The occasional joys of being a sardine

29 Sep

I thawed like a big block of ice on a hot day.

Two loud Americans were sat next to me on my journey home. Producing a shelves worth of cereal bars and flapjacks (out of an apparently bottomless bag) and loudly examining their contents. “How much fat? Is nothing in this country HEALTHY?”

Beside from being bemused at the irony of their large shapes and their quest to find something healthy (did the two words ‘snickers’ and ‘flapjack’ on the packaging not say something?), inside I was sighing.

Half an hour of THIS? I had chosen the wrong darned carriage.

I was being the typical London Ice-Queen commuter

I’m not quite sure how it happened – but along with the other Ice Queen and King sat with us, I ended up being embroiled in their conversation. Within minutes I was sharing a recipe on healthy breakfast flapjack (that I’d never made), laughing at stories of their holiday, and discussing the delights of British confectionary! Not only that but I’d been introduced to the Mother in Law, Husband, daughter and sister that were spread across the carriage.

I didn’t want to get off!

But that was unusual.

Packed like sardines we journey to work. A carriage full of lives, swimming with memories, problems, excitement, despair. We sit with the closeness of good friends yet avoid communication. Pushed together by lack of space and the only known thing in common is a mutual un-knowingness of one another.

Sometimes I play a game – imagining people’s mornings, conversations, hobbies, how they like to spend their weekends and what makes them laugh.

I’m a straight face hidden behind a paper, a book or folded hands. Nameless and unknown. Another traveller.

My journeys generally fall into two categories: Bad or average. The only ‘good’ journeys are the ones shared with friends, or funny tourists who blissfully unaware of our staunch British etiquette.

Last night, on the half hour train journey home, Chloe and I laughed until our sides hurt, forgetting passengers around us and the ‘hush be quiet’ unspoken London rules.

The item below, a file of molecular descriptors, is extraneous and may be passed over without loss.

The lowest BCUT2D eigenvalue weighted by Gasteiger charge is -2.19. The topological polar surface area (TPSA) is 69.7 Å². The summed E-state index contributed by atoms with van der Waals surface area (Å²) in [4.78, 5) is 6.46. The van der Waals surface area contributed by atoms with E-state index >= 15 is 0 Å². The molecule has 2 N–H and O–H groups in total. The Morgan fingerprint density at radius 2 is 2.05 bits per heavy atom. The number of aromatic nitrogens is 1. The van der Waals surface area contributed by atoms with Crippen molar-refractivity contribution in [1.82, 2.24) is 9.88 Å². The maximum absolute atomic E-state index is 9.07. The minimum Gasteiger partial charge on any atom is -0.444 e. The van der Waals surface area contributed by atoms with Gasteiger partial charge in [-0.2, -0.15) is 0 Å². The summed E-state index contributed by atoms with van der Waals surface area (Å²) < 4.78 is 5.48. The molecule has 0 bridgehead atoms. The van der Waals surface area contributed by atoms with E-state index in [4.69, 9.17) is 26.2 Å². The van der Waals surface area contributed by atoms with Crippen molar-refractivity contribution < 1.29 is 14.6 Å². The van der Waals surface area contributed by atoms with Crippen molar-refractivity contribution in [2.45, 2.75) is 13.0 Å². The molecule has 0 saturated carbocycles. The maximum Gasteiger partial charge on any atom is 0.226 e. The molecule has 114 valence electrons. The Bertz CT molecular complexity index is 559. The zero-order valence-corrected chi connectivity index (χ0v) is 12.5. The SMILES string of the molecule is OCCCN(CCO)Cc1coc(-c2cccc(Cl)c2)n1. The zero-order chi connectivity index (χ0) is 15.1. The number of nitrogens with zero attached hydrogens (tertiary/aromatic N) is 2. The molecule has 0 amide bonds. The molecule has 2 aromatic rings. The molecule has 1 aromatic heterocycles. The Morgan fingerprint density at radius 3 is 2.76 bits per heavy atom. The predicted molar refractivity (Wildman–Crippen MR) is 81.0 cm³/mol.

We were carelessness children laughing at ‘in jokes’.

I wasn’t watching for rolling eyes or dagger stares, oh I bet there were a few. I was having fun. Only now do I wonder whether those unknown and unnamed people saw something of me – a little piece of character, a glimpse of Anna, an insight to add to the straight face they often see.

So I’ve made a little promise to myself.

I will be more than polite. I will be more friendly. More… human. You won’t find me speaking to every commuter in my carriage (for I would probably end up with a carriage all of my very own). Instead I will not be afraid to smile and engage.

I challenge you to do the same!

Focus on the journey and see what happens. See if you can find joy in the doing as well as the finishing.

“People travel to faraway places to watch, in fascination, the kind of people they ignore at home.” – Dagobert D. Runes

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4 Responses to “The occasional joys of being a sardine”

  1. jo September 29, 2010 at 12:38 pm #

    i love to observe the people when i ride public transportation…people from all walks of life. i want to know their stories

    • Anna and Her Biro September 29, 2010 at 2:18 pm #

      It’s great isn’t it. People watching. I’m the annoying one who always wants to sit in the seat facing the rest of the restaurant – eyes flicking every now and again to see what’s going on!

  2. Chris Richburg September 29, 2010 at 3:29 pm #

    I’ve throughly enjoyed reading your posts. I really like this one in particular. It’s nice to be able to not care what others think and behave how you feel. I agree whole-heartedly on people barely knowing each other. Excellent observations and very well written.

  3. kimberlyrenee September 29, 2010 at 4:47 pm #

    what a great callenge just to smile! 🙂 Thank you so much for your sweet comment on my blog today! 🙂 It really means a lot that you commented.
    xo-kimberly renee

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